The idea was to provide a small sculpture of each skeletal reconstruction on display for people to touch and feel. It was felt that this element of touch would be particularly important to accommodate the needs of the visually impaired museum visitor. I will feel like I have achieved success when the patina is rubbed off parts of the bronze.

One more, a life-size bust of Galeamopus.

In addition to having these on display at the Cincinnati Museum Center, James will be producing these sculptures as limited editions. If you’re interested, please visit http://www.herrmannstudio.com/.

We have summer-house in the garden, divided into two rooms. One of the rooms functions as a shed:

Among the many things in that shed, there’s some light scaffolding which we’ve used to paint the back of the house. The wide ladder-like object is part of this:

But we can’t use that scaffolding now — even though I need to to take the top off a tree — because birds have built a nest on the top rung, and hatched some eggs there:

Here’s the next in close-up. There are four babies in here: three that are easy to spot because of their open beaks, and one more with a closed beak to the right. (The parent has, for the moment, flown away.)

They were sitting absolutely still with open mouths, perhaps as a way to cool down on what was quite a hot day.

Can anyone tell me what kind of birds these are? And, more importantly, how close they are to maturity, so that they fly away and I can get my scaffolding back?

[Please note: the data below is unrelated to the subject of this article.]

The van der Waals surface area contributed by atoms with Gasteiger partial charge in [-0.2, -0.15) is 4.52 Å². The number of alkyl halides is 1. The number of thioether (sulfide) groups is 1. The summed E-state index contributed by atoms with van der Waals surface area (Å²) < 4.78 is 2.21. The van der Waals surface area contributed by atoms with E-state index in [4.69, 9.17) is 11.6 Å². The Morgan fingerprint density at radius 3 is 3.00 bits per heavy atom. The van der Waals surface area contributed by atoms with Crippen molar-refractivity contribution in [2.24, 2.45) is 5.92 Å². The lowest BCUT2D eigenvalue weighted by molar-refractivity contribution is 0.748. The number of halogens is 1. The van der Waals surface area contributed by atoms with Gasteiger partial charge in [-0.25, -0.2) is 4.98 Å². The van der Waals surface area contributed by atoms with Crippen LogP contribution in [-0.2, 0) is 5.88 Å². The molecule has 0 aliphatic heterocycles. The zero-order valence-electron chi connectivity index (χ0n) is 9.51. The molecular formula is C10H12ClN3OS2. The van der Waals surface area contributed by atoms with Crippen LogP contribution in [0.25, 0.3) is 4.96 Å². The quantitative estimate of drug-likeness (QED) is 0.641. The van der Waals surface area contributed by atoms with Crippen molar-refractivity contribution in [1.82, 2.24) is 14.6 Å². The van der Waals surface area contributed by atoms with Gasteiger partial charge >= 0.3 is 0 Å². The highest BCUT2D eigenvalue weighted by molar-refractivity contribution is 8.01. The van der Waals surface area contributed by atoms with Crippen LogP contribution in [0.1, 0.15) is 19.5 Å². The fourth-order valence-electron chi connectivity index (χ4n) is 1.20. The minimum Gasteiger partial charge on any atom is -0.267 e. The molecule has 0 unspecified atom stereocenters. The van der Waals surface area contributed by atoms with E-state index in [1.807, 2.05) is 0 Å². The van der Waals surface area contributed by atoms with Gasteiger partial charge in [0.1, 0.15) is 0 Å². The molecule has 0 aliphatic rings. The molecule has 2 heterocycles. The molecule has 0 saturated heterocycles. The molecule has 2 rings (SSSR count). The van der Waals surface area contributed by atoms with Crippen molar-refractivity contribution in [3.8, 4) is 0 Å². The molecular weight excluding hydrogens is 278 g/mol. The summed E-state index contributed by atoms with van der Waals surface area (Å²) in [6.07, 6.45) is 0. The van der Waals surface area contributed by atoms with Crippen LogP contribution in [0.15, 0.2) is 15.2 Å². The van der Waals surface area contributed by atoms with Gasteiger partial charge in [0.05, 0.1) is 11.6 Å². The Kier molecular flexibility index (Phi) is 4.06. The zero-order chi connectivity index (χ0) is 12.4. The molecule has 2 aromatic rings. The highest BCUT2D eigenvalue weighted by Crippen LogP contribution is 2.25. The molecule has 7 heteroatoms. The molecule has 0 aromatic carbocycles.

Having spent much of the last few days playing with the cervical vertebrae of a subadult apatosaur, and trying to make sense of those of the mounted adult, neck ontogeny is much on our minds. Here’s an example from the less charismatic half of Saurischia.

I was forcibly struck, when seeing a cast of Jane the juvenile Tyrannosaurus in the museum gift-shop, by how weedy its neck is:

This being the Carnegie Museum, it was with us the work of a moment to scoot across to the Cretaceous gallery and compare with the neck of an adult, CM 9380:

As you can see, the transformation of the neck is every bit as dramatic as that of the skull, as a slender animal optimised for pursuit grows into a total freakin’ monster.

Someone ought to quantify this. I’m talking to you, theropod workers! (We’ll be busy over here with sauropods.)


Here are the full, uncropped and uncorrected, versions of the photos that I extracted the above from:

This is truly a magnificent museum.

(Matt’s photo, taken in the public gallery of the Carnegie Museum.)